If you could use a bump, are there ways you can infuse more life into your work? Can you take on a project that might help you expand your thinking, network, or knowledge? Can you mentor someone whose success you’d love to enhance? Can you publicly recognize a colleague who did you a small solid?

Or are you ready for a change you now realize you can afford to make?

Maybe you’ve always worked in corporate and dreamed of rolling into the non-profit space. Or you’re being pulled in multiple directions and want to transition to working part-time for a while. Or there’s that side hustle you always wanted to try, or that degree you dream of getting.

Unlock those golden handcuffs and free yourself to find joy in your work. 

For me, this meant finally stepping out of a job that felt heavy and taking that chance on starting my own business. I’ve never looked back.

How do I maintain balance?

This, Christensen explains, is really a question of how your strategy is defined and implemented.

”…A company’s strategy is determined by the types of initiatives that management invests in.”

If a company's strategy is to win by creating high-quality products, but it chooses to maximize its profit margin by using cheap materials to manufacture them, well … I think you can see why the strategy is doomed to fail.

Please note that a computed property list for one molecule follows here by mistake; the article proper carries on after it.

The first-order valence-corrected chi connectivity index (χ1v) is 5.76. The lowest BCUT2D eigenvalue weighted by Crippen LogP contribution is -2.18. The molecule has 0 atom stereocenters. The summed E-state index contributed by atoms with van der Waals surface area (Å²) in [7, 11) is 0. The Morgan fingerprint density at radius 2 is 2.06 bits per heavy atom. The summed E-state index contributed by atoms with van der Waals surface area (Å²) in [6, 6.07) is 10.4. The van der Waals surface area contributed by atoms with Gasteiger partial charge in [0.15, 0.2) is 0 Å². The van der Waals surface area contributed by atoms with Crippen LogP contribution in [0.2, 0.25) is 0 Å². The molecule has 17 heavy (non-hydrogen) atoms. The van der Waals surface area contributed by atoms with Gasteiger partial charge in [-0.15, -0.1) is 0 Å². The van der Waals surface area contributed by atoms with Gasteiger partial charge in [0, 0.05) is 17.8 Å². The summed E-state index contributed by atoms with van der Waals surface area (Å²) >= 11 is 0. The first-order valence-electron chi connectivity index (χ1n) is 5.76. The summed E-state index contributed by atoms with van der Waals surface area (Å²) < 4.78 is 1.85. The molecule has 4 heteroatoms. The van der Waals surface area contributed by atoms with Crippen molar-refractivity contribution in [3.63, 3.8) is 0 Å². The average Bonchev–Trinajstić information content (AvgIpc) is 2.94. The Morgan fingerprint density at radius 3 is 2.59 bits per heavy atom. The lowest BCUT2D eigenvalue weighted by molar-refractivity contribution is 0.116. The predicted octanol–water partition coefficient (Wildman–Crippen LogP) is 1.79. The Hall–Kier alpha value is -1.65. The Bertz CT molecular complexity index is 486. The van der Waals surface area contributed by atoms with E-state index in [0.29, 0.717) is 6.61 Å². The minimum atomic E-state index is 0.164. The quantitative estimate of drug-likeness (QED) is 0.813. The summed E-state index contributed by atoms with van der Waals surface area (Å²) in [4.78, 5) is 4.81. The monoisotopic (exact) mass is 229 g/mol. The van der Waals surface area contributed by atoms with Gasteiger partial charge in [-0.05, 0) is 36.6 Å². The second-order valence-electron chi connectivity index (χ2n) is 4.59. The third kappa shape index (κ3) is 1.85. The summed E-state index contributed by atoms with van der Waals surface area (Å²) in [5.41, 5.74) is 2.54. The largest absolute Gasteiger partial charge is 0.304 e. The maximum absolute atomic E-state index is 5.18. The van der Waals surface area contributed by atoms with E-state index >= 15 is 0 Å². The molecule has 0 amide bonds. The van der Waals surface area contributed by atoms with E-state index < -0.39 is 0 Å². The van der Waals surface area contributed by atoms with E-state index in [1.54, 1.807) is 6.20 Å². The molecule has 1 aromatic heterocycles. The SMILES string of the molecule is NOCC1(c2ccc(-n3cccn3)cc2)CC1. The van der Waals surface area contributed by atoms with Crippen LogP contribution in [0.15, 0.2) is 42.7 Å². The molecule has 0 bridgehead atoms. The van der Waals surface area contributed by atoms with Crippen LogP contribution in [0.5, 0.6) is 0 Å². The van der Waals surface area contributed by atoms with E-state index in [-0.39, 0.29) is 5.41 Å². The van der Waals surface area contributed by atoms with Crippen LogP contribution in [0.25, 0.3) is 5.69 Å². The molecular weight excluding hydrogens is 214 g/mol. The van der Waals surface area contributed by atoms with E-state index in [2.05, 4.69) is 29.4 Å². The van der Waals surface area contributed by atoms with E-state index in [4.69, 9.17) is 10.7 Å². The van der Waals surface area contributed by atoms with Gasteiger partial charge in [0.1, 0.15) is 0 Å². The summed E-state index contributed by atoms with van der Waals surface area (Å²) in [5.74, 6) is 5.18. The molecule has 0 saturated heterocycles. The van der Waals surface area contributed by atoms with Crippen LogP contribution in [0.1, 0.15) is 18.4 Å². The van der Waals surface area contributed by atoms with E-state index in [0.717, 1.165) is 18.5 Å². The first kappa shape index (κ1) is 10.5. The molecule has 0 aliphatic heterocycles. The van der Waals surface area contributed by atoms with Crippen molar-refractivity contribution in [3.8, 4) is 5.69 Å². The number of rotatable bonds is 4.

So the question here is what strategy have you defined for your life. And are you making the right investments to support it?

To make the analogy work, Christensen imagines each important part of his life as a line of business—his career, his family, and his community.

He wants each of them to succeed. So he allocates his investments—his time, his focus, his care—in alignment with that strategy.

I realized that my time is my investment portfolio. I wanted to take ownership of it.

“Allocation choices,” he says, “can make you turn out to be very different from what you intended.”

He goes on to observe that “People who are driven to excel have this unconscious propensity to underinvest in their families and overinvest in their careers even though… loving relationships… are the most powerful and enduring source of happiness.”

When I first read this, I knew my sense of balance was off. Yet I somehow felt powerless to change it. But there was something in his framing about the allocation of resources that really hit me. I realized that my time is my investment portfolio. I wanted to take ownership of it.

Did I quit my job and start my business the next day? I assure you I did not. But this reframing was exactly the gift I needed to move from feeling constrained and trapped to feeling encouraged and ready to explore some options.